The invention in suit comprises the new kitchen table design as shown in the patent. This invention is a streamlined kitchen table having the following characteristic interrelated features: (1) A continuous rail or band, (2) corner legs terminating at the base of the rail and externally substantially flush with the rail, and (3) a porcelain top (extension leaf top) substantially flush with the rail, so that the porcelain top, the rail, and the legs lie in vertical planes and form a streamlined appearance. These features are the major characteristics of plaintiffs' marketed tables, Exhibits 5 and 6.
This kitchen table design of the suit patent is primarily distinguished from prior kitchen tables wherein (1) the rail is discontinuous or interrupted by the upper leg extensions, (2) he legs extend in non-flush condition to the table top and do not terminate at the base of the rail, and (3) the porcelain top extends over the rail with an "overhang".
The defendant's accused kitchen table, Exhibit 2, embodies the same design as the kitchen table of the suit patent. It has the same appearance as and possesses the same design features which characterize the kitchen table of the design patent in suit and those of plaintiffs' manufacture. Defendant does not serioualy dispute these facts, but, on the contrary, frankly admits that the plaintiffs' and defendant's kitchen tables are very much alike.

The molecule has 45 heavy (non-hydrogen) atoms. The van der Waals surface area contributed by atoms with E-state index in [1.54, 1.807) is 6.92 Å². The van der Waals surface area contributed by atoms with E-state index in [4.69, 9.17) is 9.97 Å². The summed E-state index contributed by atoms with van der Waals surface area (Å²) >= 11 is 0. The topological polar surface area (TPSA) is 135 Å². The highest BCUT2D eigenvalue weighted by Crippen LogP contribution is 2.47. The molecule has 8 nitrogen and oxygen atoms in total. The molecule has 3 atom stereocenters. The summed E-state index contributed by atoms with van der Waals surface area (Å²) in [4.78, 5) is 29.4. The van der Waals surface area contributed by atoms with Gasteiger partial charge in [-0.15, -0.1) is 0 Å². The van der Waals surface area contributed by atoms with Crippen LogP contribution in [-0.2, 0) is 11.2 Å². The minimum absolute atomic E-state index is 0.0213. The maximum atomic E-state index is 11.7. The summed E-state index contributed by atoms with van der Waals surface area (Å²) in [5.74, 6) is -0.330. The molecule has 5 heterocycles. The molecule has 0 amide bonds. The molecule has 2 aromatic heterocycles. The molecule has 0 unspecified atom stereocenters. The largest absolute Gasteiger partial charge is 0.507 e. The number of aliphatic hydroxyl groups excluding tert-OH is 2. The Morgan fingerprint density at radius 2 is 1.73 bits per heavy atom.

Novelty is not in dispute, since defendant admits there is no anticipation. Defendant raises only the issue of want of invention over the prior state of the art.
The novelty of the design of the suit patent is established not only by defendant's admission buy by the evidence of buyers for large department stores and leading furniture houses, who testified that when they first saw the table of the suit patent design, it struck them as novel and that they had not seen a table just like it before.
The kitchen table design of the suit patent met with a spontaneous commercial success; and the evidence is to the effect that it has met with a popular and substantial response on the part of buyers and the purchasing public, and that in its price range or bracket, it substantially outsells tables of other designs. The design of the suit patent has enhanced the salable value of the suit patent table and has enlarged the demand for it.
The defense of want of invention is based upon a number of publications and one patent, Defendant's Exhibits A to J, of which the defendant urges Exhibits H, J, B and A. The defendant admits that none of the table designs of these exhibits shows the design of a kitchen table as shown in the suit patent. To change any of the table designs of these Exhibits H, J, B and A to produce the plaintiffs' suit patent design table, would involve changing the appearance and the design thereof to the appearance and design of the plaintiffs' table, which is different. The making of such changes would spring from a new architectural impulse. The table designs of these exhibits do not show the appearance nor the combination of design elements which characterize the plaintiffs' suit table design. These exhibits representing the prior state of the art, do not negative invention in the suit patent design.
The design patent in suit No. Des. 98,788 is not anticipated by the prior art, defines invention thereover, and is valid.
Defendant's table, Exhibit 2, embodies the design of the suit patent No. Des. 98,788 and is an infringement thereon.
It is directed that a decree be entered herein, holding the patent valid and infringed, and that judgment be rendered in favor of the plaintiff and against the defendant with costs to be taxed.